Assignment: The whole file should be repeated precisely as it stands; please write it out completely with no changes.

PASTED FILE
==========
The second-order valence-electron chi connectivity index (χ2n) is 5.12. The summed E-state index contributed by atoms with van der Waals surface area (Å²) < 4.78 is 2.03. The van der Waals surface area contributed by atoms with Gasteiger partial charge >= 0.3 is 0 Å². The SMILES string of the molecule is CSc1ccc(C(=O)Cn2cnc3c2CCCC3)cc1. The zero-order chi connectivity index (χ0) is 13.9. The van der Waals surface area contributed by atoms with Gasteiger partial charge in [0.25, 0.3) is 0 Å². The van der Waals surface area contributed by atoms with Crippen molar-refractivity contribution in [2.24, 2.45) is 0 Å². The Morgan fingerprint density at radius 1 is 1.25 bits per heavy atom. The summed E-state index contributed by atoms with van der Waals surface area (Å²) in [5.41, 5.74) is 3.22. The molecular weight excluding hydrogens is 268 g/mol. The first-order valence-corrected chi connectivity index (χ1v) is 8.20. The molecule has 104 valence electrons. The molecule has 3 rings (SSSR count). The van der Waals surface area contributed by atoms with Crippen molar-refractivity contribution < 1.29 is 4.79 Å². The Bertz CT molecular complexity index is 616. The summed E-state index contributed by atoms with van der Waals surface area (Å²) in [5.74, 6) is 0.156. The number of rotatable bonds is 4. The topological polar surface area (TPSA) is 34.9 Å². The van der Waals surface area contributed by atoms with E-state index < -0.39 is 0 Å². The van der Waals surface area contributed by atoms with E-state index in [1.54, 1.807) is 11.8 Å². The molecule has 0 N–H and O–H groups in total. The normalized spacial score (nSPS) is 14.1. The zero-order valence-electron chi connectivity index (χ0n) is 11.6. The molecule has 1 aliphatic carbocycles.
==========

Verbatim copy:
The second-order valence-electron chi connectivity index (χ2n) is 5.12. The summed E-state index contributed by atoms with van der Waals surface area (Å²) < 4.78 is 2.03. The van der Waals surface area contributed by atoms with Gasteiger partial charge >= 0.3 is 0 Å². The SMILES string of the molecule is CSc1ccc(C(=O)Cn2cnc3c2CCCC3)cc1. The zero-order chi connectivity index (χ0) is 13.9. The van der Waals surface area contributed by atoms with Gasteiger partial charge in [0.25, 0.3) is 0 Å². The van der Waals surface area contributed by atoms with Crippen molar-refractivity contribution in [2.24, 2.45) is 0 Å². The Morgan fingerprint density at radius 1 is 1.25 bits per heavy atom. The summed E-state index contributed by atoms with van der Waals surface area (Å²) in [5.41, 5.74) is 3.22. The molecular weight excluding hydrogens is 268 g/mol. The first-order valence-corrected chi connectivity index (χ1v) is 8.20. The molecule has 104 valence electrons. The molecule has 3 rings (SSSR count). The van der Waals surface area contributed by atoms with Crippen molar-refractivity contribution < 1.29 is 4.79 Å². The Bertz CT molecular complexity index is 616. The summed E-state index contributed by atoms with van der Waals surface area (Å²) in [5.74, 6) is 0.156. The number of rotatable bonds is 4. The topological polar surface area (TPSA) is 34.9 Å². The van der Waals surface area contributed by atoms with E-state index < -0.39 is 0 Å². The van der Waals surface area contributed by atoms with E-state index in [1.54, 1.807) is 11.8 Å². The molecule has 0 N–H and O–H groups in total. The normalized spacial score (nSPS) is 14.1. The zero-order valence-electron chi connectivity index (χ0n) is 11.6. The molecule has 1 aliphatic carbocycles.